Thursday, July 24, 2008

Obama's speech in Germany.

I should start with what I like: The call to do something about Darfur, Zimbabwe, and/or Burma. Afghanistan was also a plea and there was a call to constructive action elsewhere, such as trying to stop the proliferation of nuclear weapons, supporting the rebuilding of Iraq and stopping the flow of drugs. Unfortunately, that meant that there wasn't really any unifying message, as there is always a long laundry list of ills in the world that we could address.

Then there was the talk of walls. "The walls between races and tribes; natives and immigrants; Christian and Muslim and Jew cannot stand. These now are the walls we must tear down." OK, so we need to undo the Tower of Babel. Is this really in the power of mankind to do? And what is the basis for doing it? Who is going to give up their language, race, nation or religion to make this work? How many squatters should the average German allow to live in their back yard? We can eliminate the walls between Christian, Muslim and Jew by seeking a lowest common denominator of godless immorality, which seems to be what American secularism is striving for - and succeeding with in the dysfunctional parts of our cities. Somehow that doesn't seem to be a path to anywhere desirable.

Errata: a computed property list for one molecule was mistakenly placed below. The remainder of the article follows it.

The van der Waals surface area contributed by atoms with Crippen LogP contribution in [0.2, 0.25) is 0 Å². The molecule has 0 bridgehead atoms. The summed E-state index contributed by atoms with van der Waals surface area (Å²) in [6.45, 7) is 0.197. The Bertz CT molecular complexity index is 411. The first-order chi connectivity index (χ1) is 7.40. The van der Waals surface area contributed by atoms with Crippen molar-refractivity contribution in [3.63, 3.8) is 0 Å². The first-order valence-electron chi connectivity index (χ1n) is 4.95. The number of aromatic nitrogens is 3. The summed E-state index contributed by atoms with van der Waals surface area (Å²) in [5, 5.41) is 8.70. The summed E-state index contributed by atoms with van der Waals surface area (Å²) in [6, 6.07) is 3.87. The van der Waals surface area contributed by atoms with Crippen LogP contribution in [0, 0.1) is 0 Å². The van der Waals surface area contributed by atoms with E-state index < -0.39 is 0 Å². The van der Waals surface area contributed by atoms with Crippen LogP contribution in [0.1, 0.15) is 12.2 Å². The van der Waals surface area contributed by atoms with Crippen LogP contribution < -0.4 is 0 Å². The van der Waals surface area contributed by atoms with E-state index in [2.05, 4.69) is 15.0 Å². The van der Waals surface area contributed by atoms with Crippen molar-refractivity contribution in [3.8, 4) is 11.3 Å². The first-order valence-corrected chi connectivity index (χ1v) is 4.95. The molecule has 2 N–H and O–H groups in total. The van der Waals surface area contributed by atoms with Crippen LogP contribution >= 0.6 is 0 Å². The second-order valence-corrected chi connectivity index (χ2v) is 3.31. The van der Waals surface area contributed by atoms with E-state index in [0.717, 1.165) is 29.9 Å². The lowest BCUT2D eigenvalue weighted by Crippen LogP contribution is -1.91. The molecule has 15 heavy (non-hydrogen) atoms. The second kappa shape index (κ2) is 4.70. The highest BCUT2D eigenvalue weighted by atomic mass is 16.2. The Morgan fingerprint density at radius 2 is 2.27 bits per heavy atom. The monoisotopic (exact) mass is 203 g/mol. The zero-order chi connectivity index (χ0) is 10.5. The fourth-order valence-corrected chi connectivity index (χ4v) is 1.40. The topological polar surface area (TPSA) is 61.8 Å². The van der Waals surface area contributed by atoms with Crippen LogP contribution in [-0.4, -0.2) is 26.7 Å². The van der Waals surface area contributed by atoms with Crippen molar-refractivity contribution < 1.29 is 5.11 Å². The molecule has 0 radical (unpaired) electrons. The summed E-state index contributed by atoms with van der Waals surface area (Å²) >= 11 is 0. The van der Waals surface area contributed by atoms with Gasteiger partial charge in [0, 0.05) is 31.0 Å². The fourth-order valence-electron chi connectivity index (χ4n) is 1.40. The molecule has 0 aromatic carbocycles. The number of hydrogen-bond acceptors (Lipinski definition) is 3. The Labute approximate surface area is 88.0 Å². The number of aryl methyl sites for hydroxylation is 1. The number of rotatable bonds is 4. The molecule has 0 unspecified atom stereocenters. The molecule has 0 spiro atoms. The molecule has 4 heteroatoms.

So where do we go from here? Barrack, got any ideas?

2 comments:

Eye Candy said...

~Greetings Looney~

~Fascinating~

The words>>>tear down>> are violent words destructive words. They are not building words.

>>>As the words encapsulate concepts of destruction is not this appeal to aggression and puissant prowess/battle? Was this then a declaration of animosity, aggression and war?

No other solution seems readily decipherable.

I have intercatenated my blog to yours for further exploration.

Looney said...

Welcome Eye Candy.

Yes, there is some violent imagery in the rhetoric, but this is common to humans. We frequently observe the harm caused among are fellow citizens of Earth due to violent behavior, attempt to restrain the wanton abuse, but in the end resort to violence in order to bring the violence to a halt. Usually the last restraining act is taken as a pretext for more violence. It is a very old pattern.